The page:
SP: Yeah of course that’s very sad for a team like Sauber who is financially struggling so much and facing such tough times right now. They really need a good boost. Last year was already very difficult for them, but I think Nico [Hulkenberg] had an extremely good second half of the season, so that helped them so maybe this year something like that can happen for them.

You mentioned Nico then, you’re eight races into your career at Force India, how is the relationship with him?

SP: Yeah we have a good relationship. We work well together. We are doing a great job for the team and the team is happy, so I think the best is going to come. From now, we have to deliver every single weekend. I had many issues at the beginning of the season, and now it’s the time that we need to deliver every single point that we possibly can.

And do you feel that you’re learning anything from him and vice versa? 

SP: Nico is definitely the strongest teammate I ever had in Formula 1, a very complete driver. He has taken the best out of me. I’m very happy that I had a teammate like him who is pushing me and I believe I am also pushing him, so happy to work with him.

Is this the happiest you’ve been in F1 do you think? Are you now in your best place?

SP: The best place you can be is where you’re winning, but certainly I feel comfortable here. The team believes in me and that’s a big boost. We have great spirit as a team, a very hungry team for winning and for success. That makes me very happy. They let me do my job, they support me and as a driver that’s the best thing you can have.

In terms of the rest of the season for you, have you got any main targets? More podiums? 

SP: Yeah I’d like to score some more podiums, and I believe we can do it as a team, so hopefully in the next races we can score a podium.

And what step would need to be made for you to win a race with Force India? 

SP: Mercedes is quite far [ahead]. We need something like happened in Canada, where we were so close to the win. Nico was having some problems, so I was just running second, but then we had the brake by wire failure. That made my race very difficult. Then I had the clash with Felipe [Massa]. So yeah I think we need to close the gap a bit more to Mercedes, and be in that position, get a bit lucky, and then we can dream of a victory.

Have you and Felipe spoken about that incident yet? We obviously saw in Austria they re-opened the inquiry, and there was a lot of tension between you guys.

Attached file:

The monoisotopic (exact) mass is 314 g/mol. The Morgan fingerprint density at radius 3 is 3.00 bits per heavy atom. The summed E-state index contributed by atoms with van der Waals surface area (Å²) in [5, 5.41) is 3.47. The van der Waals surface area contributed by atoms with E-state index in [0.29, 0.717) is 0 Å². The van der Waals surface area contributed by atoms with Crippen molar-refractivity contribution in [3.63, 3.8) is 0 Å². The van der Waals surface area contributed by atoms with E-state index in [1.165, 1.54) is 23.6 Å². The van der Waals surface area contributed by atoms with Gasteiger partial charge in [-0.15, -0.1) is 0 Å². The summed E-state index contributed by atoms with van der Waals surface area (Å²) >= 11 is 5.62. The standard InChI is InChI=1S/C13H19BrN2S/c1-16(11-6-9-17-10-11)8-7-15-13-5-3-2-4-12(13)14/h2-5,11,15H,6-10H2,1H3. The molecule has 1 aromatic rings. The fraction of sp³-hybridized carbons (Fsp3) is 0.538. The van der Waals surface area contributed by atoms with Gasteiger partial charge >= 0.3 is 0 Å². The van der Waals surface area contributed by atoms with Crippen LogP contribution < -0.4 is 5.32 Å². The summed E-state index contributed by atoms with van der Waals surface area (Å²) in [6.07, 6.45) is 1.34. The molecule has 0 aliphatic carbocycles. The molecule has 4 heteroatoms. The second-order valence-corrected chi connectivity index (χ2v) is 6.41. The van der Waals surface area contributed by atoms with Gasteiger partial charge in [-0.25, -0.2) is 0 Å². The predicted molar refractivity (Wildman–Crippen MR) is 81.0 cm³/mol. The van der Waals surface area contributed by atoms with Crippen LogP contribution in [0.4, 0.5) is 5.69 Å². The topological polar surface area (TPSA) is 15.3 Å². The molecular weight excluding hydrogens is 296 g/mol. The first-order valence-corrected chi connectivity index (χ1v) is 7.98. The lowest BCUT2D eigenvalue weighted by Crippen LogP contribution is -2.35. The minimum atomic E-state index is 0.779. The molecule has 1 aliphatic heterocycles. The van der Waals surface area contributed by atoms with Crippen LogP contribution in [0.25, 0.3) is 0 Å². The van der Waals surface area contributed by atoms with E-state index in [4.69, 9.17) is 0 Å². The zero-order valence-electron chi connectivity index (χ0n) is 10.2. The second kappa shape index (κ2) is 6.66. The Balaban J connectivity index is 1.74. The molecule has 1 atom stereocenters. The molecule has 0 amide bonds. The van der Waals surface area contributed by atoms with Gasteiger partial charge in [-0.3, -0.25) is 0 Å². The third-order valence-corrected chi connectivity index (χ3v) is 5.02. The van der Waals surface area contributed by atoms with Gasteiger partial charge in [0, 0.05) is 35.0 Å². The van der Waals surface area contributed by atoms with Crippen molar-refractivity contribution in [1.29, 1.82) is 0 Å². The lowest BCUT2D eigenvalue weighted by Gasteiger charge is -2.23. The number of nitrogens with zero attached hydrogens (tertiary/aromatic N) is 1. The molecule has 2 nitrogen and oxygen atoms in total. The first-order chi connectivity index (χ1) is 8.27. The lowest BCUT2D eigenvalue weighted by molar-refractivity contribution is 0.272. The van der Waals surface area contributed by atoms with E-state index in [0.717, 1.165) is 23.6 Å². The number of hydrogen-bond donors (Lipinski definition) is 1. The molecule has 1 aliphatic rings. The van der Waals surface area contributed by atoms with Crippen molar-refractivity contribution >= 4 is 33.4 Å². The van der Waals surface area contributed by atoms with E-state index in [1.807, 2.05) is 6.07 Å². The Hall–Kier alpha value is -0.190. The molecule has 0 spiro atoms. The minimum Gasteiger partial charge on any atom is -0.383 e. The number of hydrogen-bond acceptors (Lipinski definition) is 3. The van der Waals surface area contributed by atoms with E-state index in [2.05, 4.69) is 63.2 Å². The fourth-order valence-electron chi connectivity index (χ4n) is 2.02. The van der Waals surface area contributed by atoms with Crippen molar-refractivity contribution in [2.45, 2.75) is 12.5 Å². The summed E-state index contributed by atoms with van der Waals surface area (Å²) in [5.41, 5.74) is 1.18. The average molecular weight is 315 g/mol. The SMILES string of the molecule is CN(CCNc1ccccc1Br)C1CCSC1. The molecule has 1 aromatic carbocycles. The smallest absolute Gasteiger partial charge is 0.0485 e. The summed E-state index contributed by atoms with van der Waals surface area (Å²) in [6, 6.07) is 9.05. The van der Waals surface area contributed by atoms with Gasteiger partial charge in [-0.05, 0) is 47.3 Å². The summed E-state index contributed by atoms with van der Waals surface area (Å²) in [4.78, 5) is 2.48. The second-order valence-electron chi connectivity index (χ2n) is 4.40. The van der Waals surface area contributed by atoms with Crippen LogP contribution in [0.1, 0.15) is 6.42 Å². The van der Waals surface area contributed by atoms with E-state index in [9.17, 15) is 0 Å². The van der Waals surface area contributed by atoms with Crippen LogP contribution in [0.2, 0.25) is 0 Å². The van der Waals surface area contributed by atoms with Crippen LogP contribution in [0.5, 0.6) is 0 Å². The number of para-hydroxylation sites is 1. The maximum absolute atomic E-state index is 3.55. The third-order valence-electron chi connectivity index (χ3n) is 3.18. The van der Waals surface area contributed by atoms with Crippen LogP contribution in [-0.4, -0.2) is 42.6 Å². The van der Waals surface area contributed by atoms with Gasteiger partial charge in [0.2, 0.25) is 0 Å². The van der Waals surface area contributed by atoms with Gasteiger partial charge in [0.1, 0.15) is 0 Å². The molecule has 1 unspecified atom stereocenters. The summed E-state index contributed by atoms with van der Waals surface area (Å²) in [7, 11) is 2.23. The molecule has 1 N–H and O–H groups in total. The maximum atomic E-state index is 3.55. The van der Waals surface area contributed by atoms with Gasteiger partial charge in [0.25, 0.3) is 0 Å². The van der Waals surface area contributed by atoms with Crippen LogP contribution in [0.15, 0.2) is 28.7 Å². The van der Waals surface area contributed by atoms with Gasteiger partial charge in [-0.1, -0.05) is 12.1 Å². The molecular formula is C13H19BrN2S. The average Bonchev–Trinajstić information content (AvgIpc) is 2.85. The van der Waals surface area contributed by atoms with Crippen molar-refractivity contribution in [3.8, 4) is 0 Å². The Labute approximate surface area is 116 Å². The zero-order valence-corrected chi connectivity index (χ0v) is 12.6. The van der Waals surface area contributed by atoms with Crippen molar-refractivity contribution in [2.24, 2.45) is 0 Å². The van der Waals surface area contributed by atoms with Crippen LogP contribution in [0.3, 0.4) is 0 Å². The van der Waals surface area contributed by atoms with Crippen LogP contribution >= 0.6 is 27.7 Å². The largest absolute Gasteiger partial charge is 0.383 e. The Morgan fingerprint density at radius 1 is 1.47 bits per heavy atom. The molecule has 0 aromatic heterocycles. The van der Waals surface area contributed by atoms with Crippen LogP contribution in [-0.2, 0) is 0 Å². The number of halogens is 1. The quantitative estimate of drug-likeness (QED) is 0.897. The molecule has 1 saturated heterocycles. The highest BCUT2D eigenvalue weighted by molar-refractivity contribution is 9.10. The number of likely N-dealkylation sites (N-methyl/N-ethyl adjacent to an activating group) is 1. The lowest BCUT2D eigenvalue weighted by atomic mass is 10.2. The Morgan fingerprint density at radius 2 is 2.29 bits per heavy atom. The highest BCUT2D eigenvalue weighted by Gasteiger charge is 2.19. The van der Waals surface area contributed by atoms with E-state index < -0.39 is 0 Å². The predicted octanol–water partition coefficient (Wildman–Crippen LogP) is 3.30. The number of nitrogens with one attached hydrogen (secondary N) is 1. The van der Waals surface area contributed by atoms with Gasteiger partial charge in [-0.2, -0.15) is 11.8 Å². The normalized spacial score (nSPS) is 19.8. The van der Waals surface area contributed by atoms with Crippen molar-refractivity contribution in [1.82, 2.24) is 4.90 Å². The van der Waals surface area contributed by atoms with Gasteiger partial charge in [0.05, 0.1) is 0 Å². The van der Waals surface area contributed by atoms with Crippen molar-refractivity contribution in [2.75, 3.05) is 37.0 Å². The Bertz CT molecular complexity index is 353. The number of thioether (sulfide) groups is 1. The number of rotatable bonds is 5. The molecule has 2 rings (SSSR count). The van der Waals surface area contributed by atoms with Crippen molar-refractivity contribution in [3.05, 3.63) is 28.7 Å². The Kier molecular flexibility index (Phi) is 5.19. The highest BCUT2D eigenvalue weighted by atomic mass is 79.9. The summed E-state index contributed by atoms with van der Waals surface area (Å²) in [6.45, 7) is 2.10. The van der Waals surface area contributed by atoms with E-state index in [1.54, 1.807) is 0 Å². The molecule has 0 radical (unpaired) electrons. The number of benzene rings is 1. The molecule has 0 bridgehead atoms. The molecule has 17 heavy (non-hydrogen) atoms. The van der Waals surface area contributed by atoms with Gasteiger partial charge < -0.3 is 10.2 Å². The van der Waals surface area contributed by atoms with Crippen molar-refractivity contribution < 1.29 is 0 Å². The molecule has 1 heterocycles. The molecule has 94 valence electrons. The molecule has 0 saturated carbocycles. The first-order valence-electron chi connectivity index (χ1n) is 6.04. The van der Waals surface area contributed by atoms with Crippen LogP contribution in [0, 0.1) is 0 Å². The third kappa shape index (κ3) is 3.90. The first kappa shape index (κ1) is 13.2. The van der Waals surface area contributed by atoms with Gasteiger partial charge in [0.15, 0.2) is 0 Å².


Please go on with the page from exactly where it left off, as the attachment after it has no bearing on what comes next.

SP: We spoke with the stewards, but we haven’t spoken afterwards.

But to you it’s in the past, done with?

SP: Yes to me it’s done.

Does it bother you when fellow drivers criticize you or do you just move on? 

SP: I moved on. Of course, you don’t expect that kind of things to go around, making a big deal. It is what it is, we have to move on.

There’s talk of Monza being cut from F1. As a driver, that mustn’t be good?

SP: Yeah that would be a big loss for Formula 1. Monza is one of the best grands prix, more historic, and that will be very bad for the fans as well.

And with standing starts, I don’t know your position on that but I think a lot of the drivers have expressed their dismay over this.

SP: It’s a bit unfortunate that we’re having this, but as well at the same place we have to look forward for Formula 1. We need to create more interest in the races and I think Formula 1 is looking for a way to make it more entertaining, and I think the best way to make it entertaining is to give opportunities to more teams to fight for victories. We all know who’s going to win on Sunday, 99%, unless something happens, so this makes F1 very boring. We need more teams in front. Ferrari, McLaren, Williams, teams that are capable of doing that, but you need to give the resources, ask them to come down a bit.

The rules don’t need to change so much, that stabilizes everything, so everyone can do a good job. Of course you will always have teams coming on top like Mercedes, big teams, but you need to close the gap. For example, 2012 with seven different winners happen in the first seven races – it was amazing for F1. So hopefully something like that can happen for the future.

Do you think the rule makers can discuss these ideas more with the drivers and the fans before they jump in and say “this is what is going to happen”?